Academic journal article Bulletin of the World Health Organization

Human Health Benefits from Livestock Vaccination for Brucellosis: Case Study

Academic journal article Bulletin of the World Health Organization

Human Health Benefits from Livestock Vaccination for Brucellosis: Case Study

Article excerpt


Brucellosis is one of the world's major zoonoses, alongside bovine tuberculosis and rabies (1). Brucella infection is endemic in humans and livestock in Mediterranean countries (2, 3). It is also present in Asia, sub-Saharan Africa, and Latin America (4-6). The importance of brucellosis is not known precisely, but it can have a considerable impact on human and animal health, as well as wide socioeconomic impacts, especially in countries in which rural income relies largely on livestock breeding and dairy products. Human brucellosis is caused by exposure to livestock and livestock products. The most important causative bacteria in decreasing order are: Brucella melitenis (small ruminants), B. abortus (cattle), B. suis (pigs), and B. canis (dogs). Infection can result from direct contact with infected animals and can be transmitted to consumers through raw milk and milk products. Human-to-human transmission of the infection does not occur (7).

In humans, the symptoms of disease are extreme weakness, joint and muscle pain, headache, undulant fever, hepatomegaly, splenomegaly, and night sweats (8). Mortality is reported to be negligible, but the illness can last for several years. In animals, brucellosis mainly affects reproduction and fertility, reduces survival of newborns, and reduces milk yield. Mortality of adult animals is insignificant (9).

Control strategies available to prevent human infection are pasteurization of milk, livestock vaccination, and elimination of infected animals. In Mongolia, livestock rearing and milk production are important branches of the economy, employing approximately 50% of the population. In the 1970s, mass vaccination of livestock successfully reduced the annual incidence in humans to less than one case per 10 000 (J Kolar, personal communication, 1999, J Kolar, personal communication, 2000). After democratic reform, and the shift away from dependence on the former Soviet Union in 1990, human brucellosis reemerged as a major, but preventable, source of illness. A large survey conducted during 1990-95 among herdsmen and other people who work with animals showed that 16% of the examined population were infected (10). Transmission mainly seems to be an occupational hazard. In contrast, in Saudi Arabia, where consumption of raw milk is important, 30% of the people reported as having brucellosis were aged < 15 years (8).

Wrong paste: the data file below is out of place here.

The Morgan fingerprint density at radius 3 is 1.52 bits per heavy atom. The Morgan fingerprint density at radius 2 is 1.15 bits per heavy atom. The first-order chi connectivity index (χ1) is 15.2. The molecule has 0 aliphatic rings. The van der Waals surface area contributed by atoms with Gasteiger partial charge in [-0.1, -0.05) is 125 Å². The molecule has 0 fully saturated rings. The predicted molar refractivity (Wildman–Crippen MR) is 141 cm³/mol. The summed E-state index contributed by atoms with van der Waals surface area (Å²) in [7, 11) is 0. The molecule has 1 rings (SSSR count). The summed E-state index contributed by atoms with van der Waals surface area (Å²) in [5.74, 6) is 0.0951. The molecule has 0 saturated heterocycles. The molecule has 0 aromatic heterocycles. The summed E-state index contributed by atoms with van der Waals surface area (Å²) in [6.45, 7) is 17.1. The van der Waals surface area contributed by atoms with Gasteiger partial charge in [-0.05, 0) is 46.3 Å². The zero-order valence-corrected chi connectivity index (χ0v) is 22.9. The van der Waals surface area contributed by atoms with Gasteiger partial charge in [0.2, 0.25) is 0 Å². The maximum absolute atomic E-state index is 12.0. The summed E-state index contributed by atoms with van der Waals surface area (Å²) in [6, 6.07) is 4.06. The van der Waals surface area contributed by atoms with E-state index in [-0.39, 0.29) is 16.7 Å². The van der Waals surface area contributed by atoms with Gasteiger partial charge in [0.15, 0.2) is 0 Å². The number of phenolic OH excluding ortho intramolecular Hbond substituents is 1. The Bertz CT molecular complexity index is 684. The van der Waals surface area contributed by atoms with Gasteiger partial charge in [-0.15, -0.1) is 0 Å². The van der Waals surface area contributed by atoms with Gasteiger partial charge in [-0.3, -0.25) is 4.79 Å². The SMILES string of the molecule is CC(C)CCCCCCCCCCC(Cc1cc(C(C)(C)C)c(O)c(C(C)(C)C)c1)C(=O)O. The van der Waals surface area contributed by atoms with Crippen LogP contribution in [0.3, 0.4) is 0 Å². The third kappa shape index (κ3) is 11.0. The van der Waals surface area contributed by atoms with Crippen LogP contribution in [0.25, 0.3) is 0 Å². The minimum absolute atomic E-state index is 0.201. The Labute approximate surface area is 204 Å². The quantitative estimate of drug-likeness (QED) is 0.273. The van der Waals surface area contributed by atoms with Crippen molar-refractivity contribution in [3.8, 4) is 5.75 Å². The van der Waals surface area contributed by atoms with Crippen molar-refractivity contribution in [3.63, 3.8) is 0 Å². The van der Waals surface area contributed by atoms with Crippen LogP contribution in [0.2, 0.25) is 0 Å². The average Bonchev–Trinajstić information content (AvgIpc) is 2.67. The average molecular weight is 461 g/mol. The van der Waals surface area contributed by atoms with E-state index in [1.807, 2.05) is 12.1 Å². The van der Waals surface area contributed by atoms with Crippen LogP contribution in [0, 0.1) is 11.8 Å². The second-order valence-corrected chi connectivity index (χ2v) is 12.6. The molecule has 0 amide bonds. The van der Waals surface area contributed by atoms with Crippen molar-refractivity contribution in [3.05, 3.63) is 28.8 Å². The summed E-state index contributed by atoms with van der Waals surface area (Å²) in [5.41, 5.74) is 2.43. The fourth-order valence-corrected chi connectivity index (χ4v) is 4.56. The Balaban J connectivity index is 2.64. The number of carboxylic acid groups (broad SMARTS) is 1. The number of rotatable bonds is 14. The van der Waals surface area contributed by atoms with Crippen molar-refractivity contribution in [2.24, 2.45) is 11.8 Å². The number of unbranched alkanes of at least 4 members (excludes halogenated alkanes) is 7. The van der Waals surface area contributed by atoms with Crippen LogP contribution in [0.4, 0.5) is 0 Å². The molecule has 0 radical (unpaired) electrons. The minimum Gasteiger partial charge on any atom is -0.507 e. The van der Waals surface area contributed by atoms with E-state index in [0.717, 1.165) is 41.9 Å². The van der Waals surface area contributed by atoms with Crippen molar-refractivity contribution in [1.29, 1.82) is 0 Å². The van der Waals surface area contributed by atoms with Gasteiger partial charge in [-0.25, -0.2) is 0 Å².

The Mongolian authorities suspect that the high incidence of brucellosis causes significant economic losses. On the basis of recommendations made to WHO (11), a whole-herd vaccination strategy covering 10 years was developed to start in 2000 (12). Very little is known about the economic implications of brucellosis and brucellosis control far human health in any country (13). The particular zoonotic nature of brucellosis needs a multisectoral assessment, including human health, the socioeconomic situation of the concerned population groups, and livestock production.

The main objective of this study was to estimate the cost-effectiveness to human health and the potential net economic benefits of a nationwide mass vaccination programme for livestock over a period of 10 years. In order to present cost-effectiveness and cost-benefit ratios from different perspectives (health sector, agricultural sector, households, and society), a tool was developed that attributed costs and benefits to these different perspectives.

Material and methods

Selection of alternatives

From 1990, Mongolia has practised low-level surveillance, with occasional testing of livestock herds, followed by voluntary slaughter of infected animals. No state compensation is given far slaughtered animals.

Our analysis of the potential benefit of livestock vaccination is based on the vaccination scheme proposed in the Mongolian budget in 2000 far whole-herd vaccination (Appendix A, web version only, available at: http://www. …

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